10:16 a.m. Both front feet have been pulled forward and sanded smooth, with a fast-drying lacquer applied to the entire wall on each foot. “I dress all my feet,” says Reed. “Some say you shouldn’t, but I think that if you smooth them out, the nails come out cleaner.

“I use Gemini GemCoat High Build Gloss Lacquer to seal them after sanding; it dries in about 45 seconds and lasts a long time. That’s something I learned from my late friend Bill Crowder in Alpharetta, Ga. When I strip the foot down, it loses some of its moisture barrier, and if you take it off you should put it back. Plus it looks good for the clients.”

When asked if he polishes all feet this way or only those on horses like Elmo going to a show later in the day, Reed says, “I shoe a trail horse the same way. They all get the same treatment.”

10:19 a.m. “These are typical Thoroughbred feet — delicate,” Reed says while trimming Elmo’s right hind foot. “He tends to hit hard on the outside of this foot and gets this flare. I’ll match up his walls a bit before fitting the shoe.”

10:22 a.m. He trims the left hind, commenting, “This foot has no lateral flare; every one’s a little different. You have to shoe what they are, not what you want them to be. You need to learn where the center of the true hoof is and shoe around that. If you don’t know where the center of the foot is, you just can’t shoe it. When you’re done shoeing that horse, ask yourself if you’d want to walk on those shoes for 5 weeks?”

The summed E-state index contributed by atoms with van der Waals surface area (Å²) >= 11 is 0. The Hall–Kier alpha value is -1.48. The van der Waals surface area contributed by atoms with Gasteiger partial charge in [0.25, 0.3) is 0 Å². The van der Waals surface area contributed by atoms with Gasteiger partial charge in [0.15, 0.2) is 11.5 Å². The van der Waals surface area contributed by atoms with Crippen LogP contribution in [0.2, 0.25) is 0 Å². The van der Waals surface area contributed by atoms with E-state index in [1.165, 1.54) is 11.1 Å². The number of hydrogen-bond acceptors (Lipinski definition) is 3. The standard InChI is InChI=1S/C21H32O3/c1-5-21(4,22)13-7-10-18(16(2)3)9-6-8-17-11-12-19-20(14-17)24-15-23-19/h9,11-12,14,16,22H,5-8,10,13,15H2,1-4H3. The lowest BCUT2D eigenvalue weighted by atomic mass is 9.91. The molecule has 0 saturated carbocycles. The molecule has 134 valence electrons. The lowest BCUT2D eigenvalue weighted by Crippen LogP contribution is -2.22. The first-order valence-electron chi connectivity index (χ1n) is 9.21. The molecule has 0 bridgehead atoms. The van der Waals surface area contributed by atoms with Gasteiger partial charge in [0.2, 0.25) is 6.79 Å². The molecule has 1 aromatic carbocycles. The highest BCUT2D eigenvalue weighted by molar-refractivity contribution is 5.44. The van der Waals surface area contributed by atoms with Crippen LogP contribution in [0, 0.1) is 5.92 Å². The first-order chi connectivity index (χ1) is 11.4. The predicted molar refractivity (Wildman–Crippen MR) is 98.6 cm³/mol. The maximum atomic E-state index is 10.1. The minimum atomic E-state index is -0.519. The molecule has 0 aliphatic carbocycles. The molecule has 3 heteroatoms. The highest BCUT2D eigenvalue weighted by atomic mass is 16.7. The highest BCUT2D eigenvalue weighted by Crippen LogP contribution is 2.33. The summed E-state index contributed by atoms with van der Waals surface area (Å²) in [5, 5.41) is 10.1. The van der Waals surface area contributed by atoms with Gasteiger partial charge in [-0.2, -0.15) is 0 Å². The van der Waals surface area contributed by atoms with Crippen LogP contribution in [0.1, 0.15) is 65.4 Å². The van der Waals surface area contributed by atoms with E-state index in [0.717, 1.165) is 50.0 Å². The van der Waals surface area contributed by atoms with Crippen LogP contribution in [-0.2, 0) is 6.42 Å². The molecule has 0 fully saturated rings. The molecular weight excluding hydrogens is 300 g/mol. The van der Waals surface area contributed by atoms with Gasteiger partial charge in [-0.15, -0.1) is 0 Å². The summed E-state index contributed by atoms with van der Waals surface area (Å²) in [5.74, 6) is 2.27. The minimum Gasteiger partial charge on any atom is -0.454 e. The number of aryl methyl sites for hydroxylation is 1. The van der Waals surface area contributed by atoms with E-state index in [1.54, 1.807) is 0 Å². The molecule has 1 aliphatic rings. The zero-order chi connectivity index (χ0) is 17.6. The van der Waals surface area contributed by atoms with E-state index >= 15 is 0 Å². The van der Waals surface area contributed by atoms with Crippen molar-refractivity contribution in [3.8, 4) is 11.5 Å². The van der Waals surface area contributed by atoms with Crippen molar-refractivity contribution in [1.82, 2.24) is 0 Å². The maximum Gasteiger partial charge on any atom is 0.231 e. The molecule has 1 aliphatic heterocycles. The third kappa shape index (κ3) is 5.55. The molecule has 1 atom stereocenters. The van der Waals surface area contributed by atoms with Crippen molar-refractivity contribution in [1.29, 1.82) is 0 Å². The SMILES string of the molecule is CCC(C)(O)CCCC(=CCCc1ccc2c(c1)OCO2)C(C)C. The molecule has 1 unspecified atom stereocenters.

As he shapes the first shoe, he recalls: “A friend of mine used to buy every brand of egg bars in every size because he said he could always find one that fit close, since he wasn’t skilled at shaping them. So I showed him how to shape them, and now he doesn’t have to carry all those shoes. Probably gets better gas mileage too.

“I love shaping shoes; it’s my favorite thing to do,” he adds.

10:28 a.m. While hot-fitting the right hind shoe (a Kerckhaert SX8), he reflects on the shoers who have apprenticed with him. “I’m not taking guys from scratch anymore because it slows me down too much, but if they have a foundation and they want to ride with me, then they have the drive to learn,” he notes. “It’s fun to watch them evolve. But if they don’t want to learn, the horse pays.”

10:33 a.m. A veterinarian and assistant from Bonnie Brae arrive to look at Peter, a big bay hunter gelding who apparently went slightly lame just before a potential buyer looked at him recently. Murphy’s law… He’s the third horse on our schedule.

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SHAPING METHOD. Reed shapes a shoe at the anvil behind his shoeing rig. Reed starts by broadening the toe and placing breakover where he thinks it should be. He then sets the toe and brings the branches in.

10:47 a.m. While fitting Elmo’s left hind shoe, Reed notes: “He’ll wear his hinds out first, and when the toe gets thin, the heels of the shoe can spread out past the heels of the foot. Then it takes the nails with it and breaks the feet up. All this clay is hard ground. From working in Tennessee and Georgia, I’d say their clay is red like ours, but not as abrasive on shoes as here. Concussion on the shoe is a big problem here too.”